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To the goose genus belong also the chenalopex,1 and the cheneros,2 a little smaller than the common goose, and which forms the most exquisite of all the dainties that Britannia provides for the table. The tetrao3 is remarkable for the lustre of its plumage, and its extreme darkness, while the eyelids are of a scarlet colour. Another species4 of this last bird exceeds the vulture in size, and is of a similar colour to it; and, indeed, there is no bird, with the exception of the ostrich, the body of which is of a greater weight; for to such a size does it grow, that it becomes incapable of moving, and allows itself to be taken on the ground. The Alps and the regions of the North produce these birds; but when kept in aviaries, they lose their fine flavour, and by retaining their breath, will die of mere vexation. Next to these in size are the birds which in Spain they call the "tarda,"5 and in Greece the "otis:" they are looked upon however as very inferior food; the marrow,6 when disengaged from the bones, immediately emits a most noisome smell.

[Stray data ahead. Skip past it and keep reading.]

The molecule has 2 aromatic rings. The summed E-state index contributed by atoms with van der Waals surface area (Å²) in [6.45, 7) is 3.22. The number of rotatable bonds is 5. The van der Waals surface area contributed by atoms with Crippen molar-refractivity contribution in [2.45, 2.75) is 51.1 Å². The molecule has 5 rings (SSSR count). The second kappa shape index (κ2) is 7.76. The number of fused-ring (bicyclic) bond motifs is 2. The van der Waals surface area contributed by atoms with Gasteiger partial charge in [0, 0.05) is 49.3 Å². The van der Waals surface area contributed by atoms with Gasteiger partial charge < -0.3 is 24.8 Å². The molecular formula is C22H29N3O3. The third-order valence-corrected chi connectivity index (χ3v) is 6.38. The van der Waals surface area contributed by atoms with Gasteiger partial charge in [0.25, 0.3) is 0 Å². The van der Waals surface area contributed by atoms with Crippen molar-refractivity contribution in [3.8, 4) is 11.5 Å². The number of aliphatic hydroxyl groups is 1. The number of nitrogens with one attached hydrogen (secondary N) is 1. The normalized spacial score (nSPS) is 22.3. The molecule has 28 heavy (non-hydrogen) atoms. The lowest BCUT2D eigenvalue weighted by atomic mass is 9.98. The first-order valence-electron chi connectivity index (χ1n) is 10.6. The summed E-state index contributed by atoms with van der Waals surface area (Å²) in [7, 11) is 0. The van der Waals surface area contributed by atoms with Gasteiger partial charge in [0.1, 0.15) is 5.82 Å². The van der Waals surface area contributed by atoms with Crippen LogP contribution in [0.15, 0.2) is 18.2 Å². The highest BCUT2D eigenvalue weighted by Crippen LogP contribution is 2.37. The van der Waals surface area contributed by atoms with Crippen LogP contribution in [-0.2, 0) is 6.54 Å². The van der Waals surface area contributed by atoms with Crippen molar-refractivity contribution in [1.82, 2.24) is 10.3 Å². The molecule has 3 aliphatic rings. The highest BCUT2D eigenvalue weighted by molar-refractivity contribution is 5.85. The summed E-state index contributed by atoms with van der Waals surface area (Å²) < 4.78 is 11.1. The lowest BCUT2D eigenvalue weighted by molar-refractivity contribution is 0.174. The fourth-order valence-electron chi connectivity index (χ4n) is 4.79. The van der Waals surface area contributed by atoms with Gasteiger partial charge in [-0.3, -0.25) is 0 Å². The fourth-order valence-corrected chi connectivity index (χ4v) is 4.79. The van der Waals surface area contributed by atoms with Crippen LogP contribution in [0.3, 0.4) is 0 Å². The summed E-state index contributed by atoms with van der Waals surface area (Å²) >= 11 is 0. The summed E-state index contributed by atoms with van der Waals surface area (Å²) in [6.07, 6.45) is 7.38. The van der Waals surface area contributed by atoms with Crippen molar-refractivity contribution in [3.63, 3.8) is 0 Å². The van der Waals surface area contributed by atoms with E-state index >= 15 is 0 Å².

1 The "goose-fox," so called, according to Ælian, for its cunning and mischievous qualities; and worshipped by the Egyptians for its affection for its young. It is supposed by Cuvier to be the Anas Ægyptiaca of Buffon.

2 The Anas clypeata of Buffon, according to Cuvier.

3 The Tetrao tetrix of Linnæus, or heathcock.

4 The Tetrao urogallus of Linnæus, according to Cuvier.

5 The Otis tarda of Linnæus. Cuvier says, that it is not the case that they are bad eating, and remarks that birds have no marrow in the larger bones.

6 Doé thinks that the spinal marrow is meant.

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